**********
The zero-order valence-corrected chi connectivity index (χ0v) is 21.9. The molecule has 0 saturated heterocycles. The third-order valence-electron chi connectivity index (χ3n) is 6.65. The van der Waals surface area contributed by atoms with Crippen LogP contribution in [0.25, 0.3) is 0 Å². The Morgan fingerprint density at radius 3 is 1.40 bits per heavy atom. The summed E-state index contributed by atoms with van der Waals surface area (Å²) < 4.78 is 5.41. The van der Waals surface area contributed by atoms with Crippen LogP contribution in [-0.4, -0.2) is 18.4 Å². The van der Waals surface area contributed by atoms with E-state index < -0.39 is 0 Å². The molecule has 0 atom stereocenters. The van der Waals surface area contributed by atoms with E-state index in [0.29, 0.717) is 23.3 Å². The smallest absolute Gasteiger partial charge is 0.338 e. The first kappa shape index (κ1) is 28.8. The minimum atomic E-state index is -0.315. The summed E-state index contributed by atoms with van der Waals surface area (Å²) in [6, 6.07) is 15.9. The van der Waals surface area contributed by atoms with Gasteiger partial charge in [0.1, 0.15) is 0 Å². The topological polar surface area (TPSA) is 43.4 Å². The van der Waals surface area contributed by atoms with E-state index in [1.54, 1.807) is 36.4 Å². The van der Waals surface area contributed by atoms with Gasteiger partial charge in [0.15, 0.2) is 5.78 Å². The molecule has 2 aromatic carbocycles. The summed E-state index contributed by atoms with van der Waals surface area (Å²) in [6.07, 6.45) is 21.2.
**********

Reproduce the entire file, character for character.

The zero-order valence-corrected chi connectivity index (χ0v) is 21.9. The molecule has 0 saturated heterocycles. The third-order valence-electron chi connectivity index (χ3n) is 6.65. The van der Waals surface area contributed by atoms with Crippen LogP contribution in [0.25, 0.3) is 0 Å². The Morgan fingerprint density at radius 3 is 1.40 bits per heavy atom. The summed E-state index contributed by atoms with van der Waals surface area (Å²) < 4.78 is 5.41. The van der Waals surface area contributed by atoms with Crippen LogP contribution in [-0.4, -0.2) is 18.4 Å². The van der Waals surface area contributed by atoms with E-state index < -0.39 is 0 Å². The molecule has 0 atom stereocenters. The van der Waals surface area contributed by atoms with E-state index in [0.29, 0.717) is 23.3 Å². The smallest absolute Gasteiger partial charge is 0.338 e. The first kappa shape index (κ1) is 28.8. The minimum atomic E-state index is -0.315. The summed E-state index contributed by atoms with van der Waals surface area (Å²) in [6, 6.07) is 15.9. The van der Waals surface area contributed by atoms with Gasteiger partial charge in [0.1, 0.15) is 0 Å². The topological polar surface area (TPSA) is 43.4 Å². The van der Waals surface area contributed by atoms with E-state index in [1.54, 1.807) is 36.4 Å². The van der Waals surface area contributed by atoms with Gasteiger partial charge in [0.15, 0.2) is 5.78 Å². The molecule has 2 aromatic carbocycles. The summed E-state index contributed by atoms with van der Waals surface area (Å²) in [6.07, 6.45) is 21.2.